Montana Man Arrested for WWU Map Thefts
Two years ago, I reported that a number of government documents in a Western Washington University library had been vandalized; at least 648 maps and coloured plates had been torn from at least 108 volumes in the United States Congressional Serial Set. Last month, they arrested the man who, authorities believe, did it.
James L. Brubaker, 73, of Great Falls, Montana, was charged on March 27 with interstate transportation of stolen goods in federal court. The charges relate to the items stolen from WWU, but authorities, executing a search warrant on Brubaker’s home last December, found 1,000 books taken from at least 100 libraries across the country, along with 20,000 single pages torn from books. Brubaker was apparently selling them on eBay under the name “montanasilver”; according to records found during the search, he completed 9,000 eBay transactions in 2007, grossing nearly $500,000.
eBay proved to be Brubaker’s downfall. WWU librarian Robert Lopresti had begun an investigation after the thefts; among other things, he set up a number of searches on eBay that would e-mail him if something was offered for sale that matched certain keywords. Within a month, Brubaker was receiving more matches than the rest of eBay combined. The next step was to buy two maps from Brubaker to see if they matched the books they were stolen from: for that, Lopresti recruited two associates elsewhere in the country. The maps matched, and the investigation continued from there.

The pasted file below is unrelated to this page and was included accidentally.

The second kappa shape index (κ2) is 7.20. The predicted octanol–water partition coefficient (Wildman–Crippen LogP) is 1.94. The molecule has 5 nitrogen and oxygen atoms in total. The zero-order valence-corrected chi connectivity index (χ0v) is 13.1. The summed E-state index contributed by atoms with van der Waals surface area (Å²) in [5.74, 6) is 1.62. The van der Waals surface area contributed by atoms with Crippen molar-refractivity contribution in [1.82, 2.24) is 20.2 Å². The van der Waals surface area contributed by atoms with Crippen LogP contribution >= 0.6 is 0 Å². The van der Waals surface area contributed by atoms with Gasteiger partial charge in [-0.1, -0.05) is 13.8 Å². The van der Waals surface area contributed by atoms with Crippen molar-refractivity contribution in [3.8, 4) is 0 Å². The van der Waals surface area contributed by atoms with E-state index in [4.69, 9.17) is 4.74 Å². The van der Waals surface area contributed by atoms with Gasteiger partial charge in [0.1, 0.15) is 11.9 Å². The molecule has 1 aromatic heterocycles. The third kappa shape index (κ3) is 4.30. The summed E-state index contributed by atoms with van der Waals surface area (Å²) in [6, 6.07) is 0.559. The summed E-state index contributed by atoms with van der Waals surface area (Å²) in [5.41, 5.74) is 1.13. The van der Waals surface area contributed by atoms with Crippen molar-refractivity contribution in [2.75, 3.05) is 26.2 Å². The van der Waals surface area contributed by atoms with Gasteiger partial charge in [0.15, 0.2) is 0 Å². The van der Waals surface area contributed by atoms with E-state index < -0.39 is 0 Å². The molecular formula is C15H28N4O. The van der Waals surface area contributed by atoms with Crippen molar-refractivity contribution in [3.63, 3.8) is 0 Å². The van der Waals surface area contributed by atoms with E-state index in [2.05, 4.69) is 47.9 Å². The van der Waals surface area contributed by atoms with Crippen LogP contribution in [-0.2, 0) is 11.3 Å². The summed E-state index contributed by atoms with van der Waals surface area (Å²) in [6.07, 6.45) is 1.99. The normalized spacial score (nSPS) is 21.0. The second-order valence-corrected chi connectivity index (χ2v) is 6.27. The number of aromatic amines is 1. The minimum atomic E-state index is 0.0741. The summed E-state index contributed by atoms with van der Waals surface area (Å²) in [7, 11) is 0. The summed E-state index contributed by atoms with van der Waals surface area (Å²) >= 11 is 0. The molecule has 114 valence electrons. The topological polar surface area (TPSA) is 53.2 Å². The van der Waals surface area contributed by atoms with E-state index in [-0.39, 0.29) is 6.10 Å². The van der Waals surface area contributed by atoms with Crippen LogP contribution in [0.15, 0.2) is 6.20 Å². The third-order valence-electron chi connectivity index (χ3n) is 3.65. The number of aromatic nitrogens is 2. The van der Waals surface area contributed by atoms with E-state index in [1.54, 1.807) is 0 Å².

Lots of coverage on this subject, from which the foregoing has been derived:
- Book thief’s trail leads to Electric City (Great Falls Tribune, March 27, 2008)
- Man charged with stealing library’s historic documents (Great Falls Tribune, March 28, 2008)
- Montana man facing federal charge in theft of WA library books (Associated Press/Seattle Times, March 28, 2008)
- Pay Dirt in Montana (Smithsonian, April 2008)
- Washington Librarian Helps Nab Montana Library Thief (American Libraries, April 1, 2008)
But above all else, don’t miss Lopresti’s own account of the theft, his investigation, and his struggle to find a law enforcement agency willing to do something about it. One problem was that the individual items were only $30 or so — small potatoes in comparison with the items that Forbes Smiley stole. Brubaker — who has been charged, but not convicted — apparently made it up on volume.
Previously: WWU Collection Vandalized.